Apropos your excellent editorial “Step forward for boards” (April 04). As you say, the report by the committee, chaired by Uday Kotak, is indeed “an important step forward in corporate governance”.
You are being charitable when you say “boards are too subservient to promoters or can be easily misled by promoters and management”. Barring a few top notch, well known ethical and uncompromising ‘independent directors’, most boards are filled with ‘friends and aquaintances’ of the promoters who will not create any unnecessary problems for the promoter during board meetings. Most board meetings are ‘very amiable, friendly, topped with good hospitality and nice gifts’ with everyone patting each other’s back; more like a social gathering with little or no time spent on analysing information disclosed to independent directors. Heavens forbid if an independent director criticises any actions of the chairman and family members. Things are infinitely worse in unlisted and private holding companies.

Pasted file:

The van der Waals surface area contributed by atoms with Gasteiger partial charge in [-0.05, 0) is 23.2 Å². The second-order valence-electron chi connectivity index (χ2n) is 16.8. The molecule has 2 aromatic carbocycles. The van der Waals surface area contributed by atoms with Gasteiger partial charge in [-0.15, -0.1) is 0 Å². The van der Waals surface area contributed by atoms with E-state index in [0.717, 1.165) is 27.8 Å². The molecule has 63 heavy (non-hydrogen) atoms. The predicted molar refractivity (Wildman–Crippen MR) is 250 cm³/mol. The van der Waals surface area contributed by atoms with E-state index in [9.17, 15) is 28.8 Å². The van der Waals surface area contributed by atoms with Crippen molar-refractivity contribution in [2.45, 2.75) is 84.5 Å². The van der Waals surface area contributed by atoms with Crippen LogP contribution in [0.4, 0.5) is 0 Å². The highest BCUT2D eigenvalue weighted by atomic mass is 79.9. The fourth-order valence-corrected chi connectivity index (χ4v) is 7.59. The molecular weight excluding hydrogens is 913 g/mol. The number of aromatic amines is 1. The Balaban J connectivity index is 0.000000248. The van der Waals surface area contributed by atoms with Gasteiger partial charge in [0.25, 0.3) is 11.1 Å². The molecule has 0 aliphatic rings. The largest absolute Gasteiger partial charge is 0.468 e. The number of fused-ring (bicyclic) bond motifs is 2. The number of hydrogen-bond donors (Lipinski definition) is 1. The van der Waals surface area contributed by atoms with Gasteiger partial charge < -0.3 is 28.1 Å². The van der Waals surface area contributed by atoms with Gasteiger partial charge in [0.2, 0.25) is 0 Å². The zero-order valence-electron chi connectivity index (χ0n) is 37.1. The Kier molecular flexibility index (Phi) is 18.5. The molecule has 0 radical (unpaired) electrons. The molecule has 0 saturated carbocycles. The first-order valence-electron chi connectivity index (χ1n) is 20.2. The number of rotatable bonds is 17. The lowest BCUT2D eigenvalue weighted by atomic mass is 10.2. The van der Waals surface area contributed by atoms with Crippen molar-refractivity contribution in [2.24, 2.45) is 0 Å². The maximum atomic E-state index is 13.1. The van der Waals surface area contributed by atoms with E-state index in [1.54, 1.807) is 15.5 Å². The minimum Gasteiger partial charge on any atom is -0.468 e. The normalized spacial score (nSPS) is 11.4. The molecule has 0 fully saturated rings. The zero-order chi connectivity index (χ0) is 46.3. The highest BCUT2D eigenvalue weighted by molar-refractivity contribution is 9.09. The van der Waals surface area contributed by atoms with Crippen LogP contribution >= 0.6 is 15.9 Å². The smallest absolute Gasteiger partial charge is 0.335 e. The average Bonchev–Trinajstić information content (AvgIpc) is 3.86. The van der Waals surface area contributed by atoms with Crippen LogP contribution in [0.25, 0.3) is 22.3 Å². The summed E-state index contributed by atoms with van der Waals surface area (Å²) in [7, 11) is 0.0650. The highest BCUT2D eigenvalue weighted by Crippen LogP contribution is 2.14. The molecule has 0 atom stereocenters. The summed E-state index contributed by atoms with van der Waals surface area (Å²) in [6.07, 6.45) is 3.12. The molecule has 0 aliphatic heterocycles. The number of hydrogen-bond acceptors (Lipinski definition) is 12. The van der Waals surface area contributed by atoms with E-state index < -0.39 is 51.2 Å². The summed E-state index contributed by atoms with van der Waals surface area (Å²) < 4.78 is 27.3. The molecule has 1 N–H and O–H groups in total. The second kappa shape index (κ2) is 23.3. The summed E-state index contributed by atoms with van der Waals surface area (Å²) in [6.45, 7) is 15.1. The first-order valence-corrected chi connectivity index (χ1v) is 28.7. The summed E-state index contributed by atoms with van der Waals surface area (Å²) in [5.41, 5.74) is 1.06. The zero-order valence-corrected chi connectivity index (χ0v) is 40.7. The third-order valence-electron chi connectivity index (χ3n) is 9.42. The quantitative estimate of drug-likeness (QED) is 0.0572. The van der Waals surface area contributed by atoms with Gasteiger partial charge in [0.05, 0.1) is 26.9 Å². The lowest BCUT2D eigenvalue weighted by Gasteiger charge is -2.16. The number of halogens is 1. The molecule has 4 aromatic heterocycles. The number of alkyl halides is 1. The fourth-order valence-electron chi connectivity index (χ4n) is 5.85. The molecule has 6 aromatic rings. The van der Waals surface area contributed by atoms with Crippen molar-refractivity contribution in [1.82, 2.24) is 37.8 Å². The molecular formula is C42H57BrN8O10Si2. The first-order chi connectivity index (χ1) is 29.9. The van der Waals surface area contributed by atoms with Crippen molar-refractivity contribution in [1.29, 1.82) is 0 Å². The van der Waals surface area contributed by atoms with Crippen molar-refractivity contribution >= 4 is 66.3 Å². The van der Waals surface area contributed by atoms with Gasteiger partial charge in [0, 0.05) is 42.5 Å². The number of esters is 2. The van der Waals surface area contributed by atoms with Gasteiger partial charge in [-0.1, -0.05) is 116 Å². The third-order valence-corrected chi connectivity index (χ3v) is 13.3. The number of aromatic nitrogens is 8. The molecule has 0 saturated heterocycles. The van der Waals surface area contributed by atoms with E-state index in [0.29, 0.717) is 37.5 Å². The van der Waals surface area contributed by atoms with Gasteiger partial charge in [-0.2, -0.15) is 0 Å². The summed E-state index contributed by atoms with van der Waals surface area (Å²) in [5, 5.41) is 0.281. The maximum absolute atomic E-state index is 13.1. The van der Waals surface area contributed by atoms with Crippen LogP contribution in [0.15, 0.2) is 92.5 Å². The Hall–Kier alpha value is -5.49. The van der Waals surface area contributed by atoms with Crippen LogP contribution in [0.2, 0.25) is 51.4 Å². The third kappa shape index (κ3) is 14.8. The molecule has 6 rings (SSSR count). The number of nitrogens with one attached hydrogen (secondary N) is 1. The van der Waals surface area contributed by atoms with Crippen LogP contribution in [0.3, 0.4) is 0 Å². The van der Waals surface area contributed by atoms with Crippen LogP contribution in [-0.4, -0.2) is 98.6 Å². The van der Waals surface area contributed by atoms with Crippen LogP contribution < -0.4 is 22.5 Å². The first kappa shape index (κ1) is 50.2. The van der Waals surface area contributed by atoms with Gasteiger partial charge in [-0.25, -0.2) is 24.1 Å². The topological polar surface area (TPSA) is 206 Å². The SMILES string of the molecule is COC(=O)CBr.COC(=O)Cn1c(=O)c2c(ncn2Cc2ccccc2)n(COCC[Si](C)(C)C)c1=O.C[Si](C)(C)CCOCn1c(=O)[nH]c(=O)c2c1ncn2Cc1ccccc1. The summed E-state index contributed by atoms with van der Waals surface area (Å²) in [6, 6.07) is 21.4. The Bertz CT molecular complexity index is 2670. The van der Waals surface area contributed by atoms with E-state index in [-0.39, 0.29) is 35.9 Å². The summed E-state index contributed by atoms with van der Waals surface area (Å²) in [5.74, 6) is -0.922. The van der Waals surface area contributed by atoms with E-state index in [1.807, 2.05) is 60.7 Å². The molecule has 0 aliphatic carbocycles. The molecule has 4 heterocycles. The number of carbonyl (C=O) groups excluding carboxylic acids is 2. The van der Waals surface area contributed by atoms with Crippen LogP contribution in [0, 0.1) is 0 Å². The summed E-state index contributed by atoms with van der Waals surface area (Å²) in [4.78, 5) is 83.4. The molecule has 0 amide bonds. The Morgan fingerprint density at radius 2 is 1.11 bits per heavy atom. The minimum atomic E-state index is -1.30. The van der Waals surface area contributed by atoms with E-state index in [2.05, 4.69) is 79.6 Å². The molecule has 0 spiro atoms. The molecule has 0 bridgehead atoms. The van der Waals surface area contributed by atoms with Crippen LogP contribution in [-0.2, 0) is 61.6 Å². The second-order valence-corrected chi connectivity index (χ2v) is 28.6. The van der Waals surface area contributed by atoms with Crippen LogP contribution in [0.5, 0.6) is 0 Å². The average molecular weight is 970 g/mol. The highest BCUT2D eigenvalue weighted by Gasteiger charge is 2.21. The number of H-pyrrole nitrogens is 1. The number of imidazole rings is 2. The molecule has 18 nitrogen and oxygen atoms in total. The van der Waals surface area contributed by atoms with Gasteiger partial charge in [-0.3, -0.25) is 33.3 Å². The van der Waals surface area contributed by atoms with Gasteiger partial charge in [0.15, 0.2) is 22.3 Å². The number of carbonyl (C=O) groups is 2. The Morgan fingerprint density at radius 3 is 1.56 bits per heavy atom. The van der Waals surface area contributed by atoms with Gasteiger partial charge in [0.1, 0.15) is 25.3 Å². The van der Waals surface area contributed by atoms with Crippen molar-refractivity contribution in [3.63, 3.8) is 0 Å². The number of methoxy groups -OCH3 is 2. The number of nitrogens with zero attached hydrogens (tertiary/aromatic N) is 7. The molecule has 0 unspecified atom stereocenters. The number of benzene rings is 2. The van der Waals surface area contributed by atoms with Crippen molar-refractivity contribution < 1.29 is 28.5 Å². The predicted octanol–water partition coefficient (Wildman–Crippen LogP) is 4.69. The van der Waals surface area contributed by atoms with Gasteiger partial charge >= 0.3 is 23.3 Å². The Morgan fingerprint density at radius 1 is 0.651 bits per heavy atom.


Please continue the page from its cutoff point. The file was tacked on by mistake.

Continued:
Hardly any independent directors are ‘selected’ from the many portals set up for creating database of eligible independent directors for compliance under ‘Clause 49’ that lays down clear rules about the composition of boards of listed companies. Most come through social contacts. Whether they are highly experienced corporate professionals or not is immaterial. The cardinal principle is that they should not give any headache to the chairman. Of course the ‘very few top notch ethical and uncompromising’ ones are in great demand and end up accepting too many directorships which affects their ability to “properly conduct their duties on behalf of small shareholders”. Their time commitment is often stretched too far. Most companies just don’t want ‘competent, experienced, diligent but relatively unknown’ independent directors because of the possibility of these guys applying their own mind and actually acting as independent — a much misunderstood term.
Here’s hoping, acceptance by the Securities and Exchange Board of India and implementation of the Kotak Committee recommendations will address some of these crucial issues for improvement of corporate governance standards in the country for which there is an acute need.
Krishan Kalra Gurugram